Tuesday 31 July 2007
Reflecting on Banner
Operation Banner ends today after 38 years. It's another milestone on NI's long road to Normality, and a moment we should appreciate and savour.
I come from South Donegal, an area affected by, but not devastated by the Troubles. Thankfully, we were only on the fringe of the conflict and escaped the worst of its horrors. Nevertheless, ordinary life was to some extent affected.
For a start, the community comprises a mix of Protestant and Catholic that is unique in the Republic. It's probably about 70% Catholic, 30% Protestant, though in the parishes round where I come from, the figures are closer to 60% and 40%, with Catholics in the majority.
It's fair to say that sectarianism has never been a big problem in the area. Yet during the height of the Troubles, both communities felt the burden of belonging to one or other of the quarelling groups in Norhtern Ireland.
The mood would always be very sombre after an atrocity in the North, particularly if it was near the border. There was a sense of collective shame after each terrible slaughter. Everyone knew that our good neighbours were not responsible, but the sense of association was difficult to escape.
Probably the event that caused the most sustained division was the hunger strikes. IRA sympathisers raised black flags on telephone poles. And IRA slogans were seen on the roadsides. This was probably country wide - but in an area of the republic with a more complex religious landscape, we felt it more.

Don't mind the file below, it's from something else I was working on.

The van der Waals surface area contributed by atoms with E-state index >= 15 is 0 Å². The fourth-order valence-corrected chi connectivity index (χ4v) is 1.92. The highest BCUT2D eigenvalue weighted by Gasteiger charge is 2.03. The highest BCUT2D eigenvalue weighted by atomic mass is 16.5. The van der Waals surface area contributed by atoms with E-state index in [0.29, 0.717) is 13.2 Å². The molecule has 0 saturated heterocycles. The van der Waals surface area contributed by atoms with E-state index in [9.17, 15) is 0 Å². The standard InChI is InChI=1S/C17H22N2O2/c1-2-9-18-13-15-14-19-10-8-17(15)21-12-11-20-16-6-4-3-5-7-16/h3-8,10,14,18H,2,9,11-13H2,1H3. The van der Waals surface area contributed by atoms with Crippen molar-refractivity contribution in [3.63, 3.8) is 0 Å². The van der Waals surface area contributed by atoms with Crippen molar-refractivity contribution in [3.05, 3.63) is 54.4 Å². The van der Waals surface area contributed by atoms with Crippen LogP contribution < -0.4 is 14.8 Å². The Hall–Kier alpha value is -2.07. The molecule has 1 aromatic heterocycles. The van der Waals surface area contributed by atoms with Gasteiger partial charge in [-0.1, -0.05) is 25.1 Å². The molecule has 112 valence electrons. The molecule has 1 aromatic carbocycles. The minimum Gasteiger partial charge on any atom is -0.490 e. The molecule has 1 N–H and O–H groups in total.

On other occasions a mild polarisation came to the fore. For example, in the weeks leading up to the 12th of July, when many orangemen in the area would march through the village, a slight tension would hang in the air. Friends or neighbours, normally on good terms, would feel awkward towards one another. The odd lout on the Catholic side often took to lobbing eggs or tomatoes at the marchers.
We all had relatives on the other side of the Border - in Derry, Fermanagh and West Tyrone - who had to face the conflict head on. And most of us travelled across the Border often. Crossing the border, dotted with massive military installations, was like entering the West Bank. Soldiers in combat gear, finger on the trigger, would board the bus. And there was always a huge gun pointing from the towers. Likewise, the streets of Derry or Enniskillen, the towns I knew best, were quite heavily militarised. Even the police were in heavy body armour and carried machine guns. And again, after a bombing or a shooting, the air was thick with suspicion, mistrust, and often fear.
I remember paying a visit to an Uncle in Enniskillen a few days after the horrendous bombing in 1987. The rubble of the razed building lay beside the War Memorial (Where the Clinton Centre is now). 11 people had died. The security forces had flooded the town. People were pensive and brooding. It was a public in mourning. People were quiet. Words were made redundant.
A handful of times the IRA struck right on our doorstep. They murdered an ex-UDR man who had come across the border to visit his Catholic girlfriend. The couple were sitting in a car parked outside her house one evening. An IRA unit pounced, dragged her from the vehicle, and shot the ex-soldier over 70 times before running across the field, cheering in celebration.
But in these episodes we in South Donegal saw only a glimpse of the horrors taking place in neighbouring counties. This is no place to assess the rights and wrongs of that awful period. Operation Banner was part of the whole complex and sorry story. And I for one rejoice at its passing.